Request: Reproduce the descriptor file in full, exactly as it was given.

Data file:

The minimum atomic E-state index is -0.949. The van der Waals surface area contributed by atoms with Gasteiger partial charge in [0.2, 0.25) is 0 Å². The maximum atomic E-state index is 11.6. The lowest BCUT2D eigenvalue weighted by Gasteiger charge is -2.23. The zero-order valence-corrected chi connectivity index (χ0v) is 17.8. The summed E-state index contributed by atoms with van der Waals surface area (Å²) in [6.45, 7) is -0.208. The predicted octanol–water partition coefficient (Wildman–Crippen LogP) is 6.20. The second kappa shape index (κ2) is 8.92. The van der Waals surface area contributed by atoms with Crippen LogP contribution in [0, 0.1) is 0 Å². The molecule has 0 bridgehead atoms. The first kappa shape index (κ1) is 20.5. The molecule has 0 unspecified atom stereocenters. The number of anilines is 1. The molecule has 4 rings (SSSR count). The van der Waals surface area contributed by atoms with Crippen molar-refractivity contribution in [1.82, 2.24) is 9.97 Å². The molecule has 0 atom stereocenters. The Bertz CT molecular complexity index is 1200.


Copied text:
The minimum atomic E-state index is -0.949. The van der Waals surface area contributed by atoms with Gasteiger partial charge in [0.2, 0.25) is 0 Å². The maximum atomic E-state index is 11.6. The lowest BCUT2D eigenvalue weighted by Gasteiger charge is -2.23. The zero-order valence-corrected chi connectivity index (χ0v) is 17.8. The summed E-state index contributed by atoms with van der Waals surface area (Å²) in [6.45, 7) is -0.208. The predicted octanol–water partition coefficient (Wildman–Crippen LogP) is 6.20. The second kappa shape index (κ2) is 8.92. The van der Waals surface area contributed by atoms with Crippen LogP contribution in [0, 0.1) is 0 Å². The molecule has 0 bridgehead atoms. The first kappa shape index (κ1) is 20.5. The molecule has 0 unspecified atom stereocenters. The number of anilines is 1. The molecule has 4 rings (SSSR count). The van der Waals surface area contributed by atoms with Crippen molar-refractivity contribution in [1.82, 2.24) is 9.97 Å². The molecule has 0 atom stereocenters. The Bertz CT molecular complexity index is 1200.